The world of fungi in Patagonia National Park
Autumn is without doubt a special time for those who visit the deciduous forest, not just for its colors, but also for the arrival of different types of mushrooms in Patagonia.
They are neither plants nor animals but constitute a kingdom of their own: Fungi. In addition to being the great recyclers, in the Patagonia National Park they are associated with the nothofagus (southern beech) and the most emblematic of them is the morchella or morel mushroom. This mushroom is of exceptional gastronomic value and currently the third most expensive mushroom in the world.
Like plants, mushrooms are sessile, meaning that they live most of the time connected to a particular substrate. This can be soil, wood, or other bodies they can feed off of. Their fruit bodies responsible for producing spores for sexual reproduction grow up in the autumn (some also in spring).
There are mushroom species in the Aysén Region that native peoples have historically used for food. The Tehuelches collect and cook the mushrooms popularly known as Pan de Indio or Pan de Monte (Cyttaria haroti). In the case of digüeñes, or Darwin’s fungus (Cyttaria darwinii), they are a traditional culinary ingredient of Mapuche populations. These mushrooms can be found on the trunks of different nothofagus species, which they are parasites of. This means that they cause certain damage to their hosts and, when this is the case, the trees have globous tumors called “knots” that obstruct their sap ducts.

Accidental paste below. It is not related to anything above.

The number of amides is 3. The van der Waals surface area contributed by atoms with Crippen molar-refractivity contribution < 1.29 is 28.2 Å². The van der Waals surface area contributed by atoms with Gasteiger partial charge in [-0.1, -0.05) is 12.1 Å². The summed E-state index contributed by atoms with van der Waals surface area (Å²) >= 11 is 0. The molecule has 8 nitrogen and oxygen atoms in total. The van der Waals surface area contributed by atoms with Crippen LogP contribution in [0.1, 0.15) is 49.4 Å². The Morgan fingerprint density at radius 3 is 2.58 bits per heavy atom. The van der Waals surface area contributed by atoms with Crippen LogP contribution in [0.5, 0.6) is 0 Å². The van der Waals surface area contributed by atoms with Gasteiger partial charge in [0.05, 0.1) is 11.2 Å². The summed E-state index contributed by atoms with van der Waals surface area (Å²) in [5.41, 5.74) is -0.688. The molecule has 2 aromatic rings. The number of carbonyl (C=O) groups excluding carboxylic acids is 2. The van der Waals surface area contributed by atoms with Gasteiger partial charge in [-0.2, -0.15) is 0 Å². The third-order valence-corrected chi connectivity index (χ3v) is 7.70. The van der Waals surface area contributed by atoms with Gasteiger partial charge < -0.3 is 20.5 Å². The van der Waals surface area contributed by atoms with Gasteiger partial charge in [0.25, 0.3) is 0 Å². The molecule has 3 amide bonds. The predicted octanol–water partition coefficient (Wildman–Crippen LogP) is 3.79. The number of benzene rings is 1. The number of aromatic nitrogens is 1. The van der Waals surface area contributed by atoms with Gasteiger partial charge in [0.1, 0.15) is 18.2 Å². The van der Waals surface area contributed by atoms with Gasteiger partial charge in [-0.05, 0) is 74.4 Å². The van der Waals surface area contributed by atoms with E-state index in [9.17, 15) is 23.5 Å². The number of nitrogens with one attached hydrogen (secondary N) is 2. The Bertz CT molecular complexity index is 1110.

As for the most colorful mushrooms we can find on the ground in this forest, the presence of Cortinarius magellanicus stands out, whose bright purple color can usually be spotted at the feet of coigües and lengas. While the jelly cup (Heterotextus alpinus) has a small fruit body, it stands out for its bright red color. Unlike the previous one, it grows on branches and deadwood that still retain the winter’s moisture
(Image by Patricio Jiménez Barros)
Not all fruit bodies proliferate in the autumn; some also do so in the spring. This is the case of morels (genus Morchella) of which there is broad and distinctive diversity of genuses in the Aysen Region. It is distributed in the forest floor but can also be found in unexpected places like valleys, backyards and pastures. Morchella mushrooms are currently under threat from the “fever” among collectors and middlemen to obtain this mushroom, given its high commercial value.
While morel mushrooms exist in other parts of the world, Claudia Gómez says that morels from the Aysén Region and the Patagonia National Park have a very unique flavor and organoleptic properties associated with nothofagus trees that differentiate them from other morels. Climate change, desertification, intentional fires and bad collection practices without sustainable protocols have put the presence of this delicious mushroom at risk. Today there are groups of collectors like Patagonia Intensa, whose president is Nils Campos, have taken it upon themselves to raise awareness of sustainable harvesting practices. They have also tried to avoid the use of middlemen to help local collectors who create morel byproducts. This allows this native product to recover every season.
(Image from agriculturers.com)
The Aysén Region has a considerable number of mushrooms, but the precise number is not known precisely, even less so in the Patagonia National Park. In general, there are few studies on fungal diversity in Chile, be it microscopic or macroscopic. However, it is an emergent area where there are currently many groups willing to study these small beings that flood forests and pampas.
*This information was obtained thanks to Sánchez Jardon et al, 2017.